From the aspect of environment protection and risk analysis, Gan and Xu [60] considered a problem of hedging against seismic risk through the retrofit of transportation systems in large-scale construction projects (LSCP). They formulated this problem as a fuzzy random multi-objective bi-level decision model with the objectives of the retrofit costs and the benefits on two separate levels. Xu et al. [61] focused on a bilevel decision problem of hazmat transportation network design, which considers an location problem of emergency response teams. The authority at the upper level designs the transportation network to minimize the total transportation risk, while the carriers at the lower level choose their routes with the aim of minimizing the total transportation cost. The problem was formulated as fuzzy bi-level optimization model in which a complex fuzzy variable was used to model transportation risk, and then an improved artificial bee colony algorithm with priority-based encoding was applied to find an optimal solution to the resulting model. For the sake of optimizing regional economies, social employment, and water quality protection, Xu et al. [62] proposed a fuzzy random multi-objective bi-level optimization model for constructed wetland planning in which fuzzy random variables are used to describe uncertainties in the system. Yao et al. [63] gave a fuzzy bi-level multiobjective optimization model to handle a stone resource assignment problem with the aim of decreasing dust and waste water emissions. A fuzzy simulation-based improved simulated annealing (FS-ISA) algorithm was developed to find the Pareto optimal solutions.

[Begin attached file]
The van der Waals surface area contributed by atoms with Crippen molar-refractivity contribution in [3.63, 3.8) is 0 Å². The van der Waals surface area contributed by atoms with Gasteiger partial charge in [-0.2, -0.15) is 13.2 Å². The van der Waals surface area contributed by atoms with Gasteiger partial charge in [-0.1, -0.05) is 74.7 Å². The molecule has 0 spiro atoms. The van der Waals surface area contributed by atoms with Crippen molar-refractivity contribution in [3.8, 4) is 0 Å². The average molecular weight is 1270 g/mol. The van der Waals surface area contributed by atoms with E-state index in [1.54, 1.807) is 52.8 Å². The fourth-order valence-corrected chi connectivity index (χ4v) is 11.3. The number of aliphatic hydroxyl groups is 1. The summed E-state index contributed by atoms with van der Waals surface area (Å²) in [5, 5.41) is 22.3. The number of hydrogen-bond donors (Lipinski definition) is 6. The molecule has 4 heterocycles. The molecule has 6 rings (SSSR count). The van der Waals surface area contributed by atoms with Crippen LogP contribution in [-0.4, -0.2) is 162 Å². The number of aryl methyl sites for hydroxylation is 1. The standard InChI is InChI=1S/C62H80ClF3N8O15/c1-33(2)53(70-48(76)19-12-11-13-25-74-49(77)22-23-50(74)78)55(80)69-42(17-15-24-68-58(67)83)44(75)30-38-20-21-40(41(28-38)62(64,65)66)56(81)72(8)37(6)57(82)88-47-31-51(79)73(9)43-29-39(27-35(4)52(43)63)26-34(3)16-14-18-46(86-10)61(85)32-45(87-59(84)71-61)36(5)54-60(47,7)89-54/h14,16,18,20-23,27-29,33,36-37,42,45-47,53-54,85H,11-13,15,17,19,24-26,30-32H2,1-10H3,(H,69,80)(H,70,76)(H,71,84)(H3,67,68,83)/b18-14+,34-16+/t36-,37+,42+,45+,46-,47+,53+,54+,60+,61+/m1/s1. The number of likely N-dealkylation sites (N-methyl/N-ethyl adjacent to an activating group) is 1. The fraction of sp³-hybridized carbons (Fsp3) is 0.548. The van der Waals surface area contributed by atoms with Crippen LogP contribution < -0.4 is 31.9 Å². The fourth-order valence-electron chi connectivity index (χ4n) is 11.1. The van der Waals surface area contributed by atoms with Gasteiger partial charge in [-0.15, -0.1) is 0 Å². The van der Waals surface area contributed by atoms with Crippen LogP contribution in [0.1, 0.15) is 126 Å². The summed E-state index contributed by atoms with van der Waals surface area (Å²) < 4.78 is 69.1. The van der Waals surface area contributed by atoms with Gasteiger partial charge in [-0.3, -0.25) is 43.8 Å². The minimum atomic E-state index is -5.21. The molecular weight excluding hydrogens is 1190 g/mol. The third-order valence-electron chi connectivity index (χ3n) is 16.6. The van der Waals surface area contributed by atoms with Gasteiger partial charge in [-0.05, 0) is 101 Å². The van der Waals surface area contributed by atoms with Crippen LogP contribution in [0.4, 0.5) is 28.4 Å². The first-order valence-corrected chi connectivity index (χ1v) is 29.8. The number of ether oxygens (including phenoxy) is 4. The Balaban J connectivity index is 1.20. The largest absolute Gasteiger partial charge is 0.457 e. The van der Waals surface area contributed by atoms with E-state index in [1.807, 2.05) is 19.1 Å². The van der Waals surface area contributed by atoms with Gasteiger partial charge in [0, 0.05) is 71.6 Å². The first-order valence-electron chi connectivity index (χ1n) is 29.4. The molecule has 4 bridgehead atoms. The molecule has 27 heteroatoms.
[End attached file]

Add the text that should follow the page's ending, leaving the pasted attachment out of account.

In addition to these fuzzy bi-level decision-making applications in a range of domains, related decision support systems (software) have been developed to assist decision markers in solving fuzzy bi-level decision problems. Gao et al. [24] developed a fuzzy bilevel decision support system software based on fuzzy goal bi-level decision-making techniques, as shown in Fig. 1, and applied the software to handle a problem of traffic management and risk analysis in a disaster area. The authors also applied the fuzzy bi-level decision support system to deal with a manufacturer-retailer decision problem in an uncertain marketing situation [64].

Fig. 1.

The main interface of the fuzzy bi-level decision support system developed by Gao et al. [24, 64]

6. Comprehensive Analysis and Prospective Research Topics